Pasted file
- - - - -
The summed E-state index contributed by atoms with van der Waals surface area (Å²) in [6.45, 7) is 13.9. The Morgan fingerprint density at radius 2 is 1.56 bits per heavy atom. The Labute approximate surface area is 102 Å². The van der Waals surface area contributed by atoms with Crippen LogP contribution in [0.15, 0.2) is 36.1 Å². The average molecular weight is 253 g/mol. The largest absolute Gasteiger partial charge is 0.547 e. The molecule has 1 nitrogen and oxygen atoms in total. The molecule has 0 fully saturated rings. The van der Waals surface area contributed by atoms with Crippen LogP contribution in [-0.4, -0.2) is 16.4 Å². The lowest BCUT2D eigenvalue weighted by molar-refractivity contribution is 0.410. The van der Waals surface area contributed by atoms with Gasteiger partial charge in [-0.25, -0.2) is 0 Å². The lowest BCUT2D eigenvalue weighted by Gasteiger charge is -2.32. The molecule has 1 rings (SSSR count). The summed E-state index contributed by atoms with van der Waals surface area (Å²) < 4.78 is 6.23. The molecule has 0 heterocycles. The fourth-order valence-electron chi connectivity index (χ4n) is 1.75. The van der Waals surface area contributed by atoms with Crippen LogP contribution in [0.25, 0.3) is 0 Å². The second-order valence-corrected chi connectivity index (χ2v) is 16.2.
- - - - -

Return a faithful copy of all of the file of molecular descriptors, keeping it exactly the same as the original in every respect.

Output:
The summed E-state index contributed by atoms with van der Waals surface area (Å²) in [6.45, 7) is 13.9. The Morgan fingerprint density at radius 2 is 1.56 bits per heavy atom. The Labute approximate surface area is 102 Å². The van der Waals surface area contributed by atoms with Crippen LogP contribution in [0.15, 0.2) is 36.1 Å². The average molecular weight is 253 g/mol. The largest absolute Gasteiger partial charge is 0.547 e. The molecule has 1 nitrogen and oxygen atoms in total. The molecule has 0 fully saturated rings. The van der Waals surface area contributed by atoms with Crippen LogP contribution in [-0.4, -0.2) is 16.4 Å². The lowest BCUT2D eigenvalue weighted by molar-refractivity contribution is 0.410. The van der Waals surface area contributed by atoms with Gasteiger partial charge in [-0.25, -0.2) is 0 Å². The lowest BCUT2D eigenvalue weighted by Gasteiger charge is -2.32. The molecule has 1 rings (SSSR count). The summed E-state index contributed by atoms with van der Waals surface area (Å²) < 4.78 is 6.23. The molecule has 0 heterocycles. The fourth-order valence-electron chi connectivity index (χ4n) is 1.75. The van der Waals surface area contributed by atoms with Crippen LogP contribution in [0.25, 0.3) is 0 Å². The second-order valence-corrected chi connectivity index (χ2v) is 16.2.